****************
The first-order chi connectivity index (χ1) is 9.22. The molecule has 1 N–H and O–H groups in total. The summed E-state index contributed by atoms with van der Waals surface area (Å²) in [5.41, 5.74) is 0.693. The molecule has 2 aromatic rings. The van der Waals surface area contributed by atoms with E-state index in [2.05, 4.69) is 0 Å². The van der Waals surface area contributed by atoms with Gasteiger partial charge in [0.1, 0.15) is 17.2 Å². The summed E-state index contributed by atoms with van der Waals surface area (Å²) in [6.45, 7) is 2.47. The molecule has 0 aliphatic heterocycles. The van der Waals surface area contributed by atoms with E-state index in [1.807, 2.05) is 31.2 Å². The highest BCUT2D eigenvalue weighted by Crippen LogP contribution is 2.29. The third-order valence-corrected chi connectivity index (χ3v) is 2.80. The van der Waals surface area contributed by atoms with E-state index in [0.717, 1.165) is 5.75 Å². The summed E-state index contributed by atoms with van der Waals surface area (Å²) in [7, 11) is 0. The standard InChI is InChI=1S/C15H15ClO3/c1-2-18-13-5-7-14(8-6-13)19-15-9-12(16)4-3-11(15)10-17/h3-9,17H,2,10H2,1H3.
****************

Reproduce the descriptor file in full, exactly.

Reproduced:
The first-order chi connectivity index (χ1) is 9.22. The molecule has 1 N–H and O–H groups in total. The summed E-state index contributed by atoms with van der Waals surface area (Å²) in [5.41, 5.74) is 0.693. The molecule has 2 aromatic rings. The van der Waals surface area contributed by atoms with E-state index in [2.05, 4.69) is 0 Å². The van der Waals surface area contributed by atoms with Gasteiger partial charge in [0.1, 0.15) is 17.2 Å². The summed E-state index contributed by atoms with van der Waals surface area (Å²) in [6.45, 7) is 2.47. The molecule has 0 aliphatic heterocycles. The van der Waals surface area contributed by atoms with E-state index in [1.807, 2.05) is 31.2 Å². The highest BCUT2D eigenvalue weighted by Crippen LogP contribution is 2.29. The third-order valence-corrected chi connectivity index (χ3v) is 2.80. The van der Waals surface area contributed by atoms with E-state index in [0.717, 1.165) is 5.75 Å². The summed E-state index contributed by atoms with van der Waals surface area (Å²) in [7, 11) is 0. The standard InChI is InChI=1S/C15H15ClO3/c1-2-18-13-5-7-14(8-6-13)19-15-9-12(16)4-3-11(15)10-17/h3-9,17H,2,10H2,1H3.